Forest biometrics – what lies ahead?

The emancipation of forest science indeed took a long time. Forest academies starting off as teaching institutions for forestry staff more than 200 years ago carried out limited research to support state and private forest management. The spirit of this set up continued until recently with teaching that was more practical than in other fields of natural sciences and research that was predominantly industry oriented and dominated by forest management and planning. This fundamentally changed in most western countries towards the 1990s when forest science started to be considered and reviewed like any other subject area in natural and social sciences. This development is still ongoing in Europe and throughout the world. It has led to a fundamental change in subject areas within forest science: Academic fields such as soil science, genetics and plant physiology that until then played a modest role went right to the top whilst formerly dominating fields such as forest management lost much of their importance. Some academic fields were abandoned. At other places forest science was shut down at respective universities or merged with other fields beyond recognition. Whether all of these changes were to the better, is another matter …

Forest biometrics is a newcomer in forest science. It modestly started off as forest mathematics at different places in Europe and North America some 100-150 years ago for teaching a minimum of essential quantitative skills. As many academic fields initially it was supposed to fill a support role for the engineering parts of forest science teaching and research. However, since the 1960s/70s this view started to become increasingly outdated and the subject area successfully established itself at most universities as a research field in its own right in the same way as other disciplines.

Some chairs in forest biometrics have since then specialised on forest growth and yield modelling or general statistics. With some notable exceptions this is typically the case in North America. In Europe, however, there is an increasing trend for forest biometrics to play an important role in quantitative ecology and ecosystem modelling. This niche is also partly occupied by other research institutions outside forest science and the collaboration with these has been very fruitful and inspiring.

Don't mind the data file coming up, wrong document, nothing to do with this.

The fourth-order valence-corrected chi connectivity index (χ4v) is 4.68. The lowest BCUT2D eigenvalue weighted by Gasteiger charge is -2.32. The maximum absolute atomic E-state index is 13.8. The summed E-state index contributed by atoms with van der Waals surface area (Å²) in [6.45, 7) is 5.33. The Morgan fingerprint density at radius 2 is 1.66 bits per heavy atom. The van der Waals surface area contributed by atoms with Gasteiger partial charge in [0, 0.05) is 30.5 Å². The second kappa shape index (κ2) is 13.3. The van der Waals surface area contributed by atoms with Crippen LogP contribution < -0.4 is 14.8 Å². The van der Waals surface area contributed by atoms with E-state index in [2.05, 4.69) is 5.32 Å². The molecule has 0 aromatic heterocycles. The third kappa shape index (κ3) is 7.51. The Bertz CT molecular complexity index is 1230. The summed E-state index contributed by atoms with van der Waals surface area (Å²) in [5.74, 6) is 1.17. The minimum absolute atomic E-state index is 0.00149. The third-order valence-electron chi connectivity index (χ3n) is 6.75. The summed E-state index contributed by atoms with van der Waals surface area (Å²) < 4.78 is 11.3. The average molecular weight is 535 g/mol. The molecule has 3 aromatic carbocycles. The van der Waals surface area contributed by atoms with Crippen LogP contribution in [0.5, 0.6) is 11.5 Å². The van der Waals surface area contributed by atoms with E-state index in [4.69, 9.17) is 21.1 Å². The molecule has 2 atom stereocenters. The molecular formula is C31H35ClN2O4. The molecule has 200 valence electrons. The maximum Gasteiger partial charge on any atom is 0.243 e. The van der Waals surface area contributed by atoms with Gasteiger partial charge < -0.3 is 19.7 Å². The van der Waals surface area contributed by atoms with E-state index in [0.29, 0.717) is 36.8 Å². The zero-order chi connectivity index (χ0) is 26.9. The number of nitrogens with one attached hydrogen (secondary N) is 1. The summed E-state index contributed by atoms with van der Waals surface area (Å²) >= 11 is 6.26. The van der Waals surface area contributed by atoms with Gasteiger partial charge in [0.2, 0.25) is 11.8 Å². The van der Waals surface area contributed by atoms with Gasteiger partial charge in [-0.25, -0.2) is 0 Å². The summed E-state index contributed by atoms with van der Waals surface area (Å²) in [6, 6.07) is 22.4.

The Forest Faculty at SLU was recently ranked as a leading international forest science institution. As a professor representing SLU this was really nice to read. The Faculty has surely deserved this for all their hard work and at the same time ours is one of the last few forest science only faculties in Europe. In 2024 SLU will host the IUFRO world congress at Stockholm, the birthplace of the SLU Faculty of Forest Sciences and next year we will launch a new MSc degree in Forest Ecology and Sustainable Forest Management.

Along with other academic fields forest biometrics has an important role to play to help the Faculty to maintain this position in the world. To strengthen forest biometrics and in recognition of the achievements of the current chair, the professorship in forest biometrics at SLU recently moved from the Department of Forest Resource Management to the Department of Forest Ecology and Management.  The chair has received a warm welcome at the new department and I am most grateful to my new colleagues. I will continue my research in individual-based methods of forest ecology involving point process statistics, individual-based modelling, tree growth analysis and the analysis of interaction between humans and trees. The organisational change reflects current trends elsewhere in Europe and allows a better integration of quantitative ecology in the wider academic field of forest ecology. SLU therefore have made an important decision towards shaping the future of forest science and maintaining its mission in Sweden, Europe and the world.

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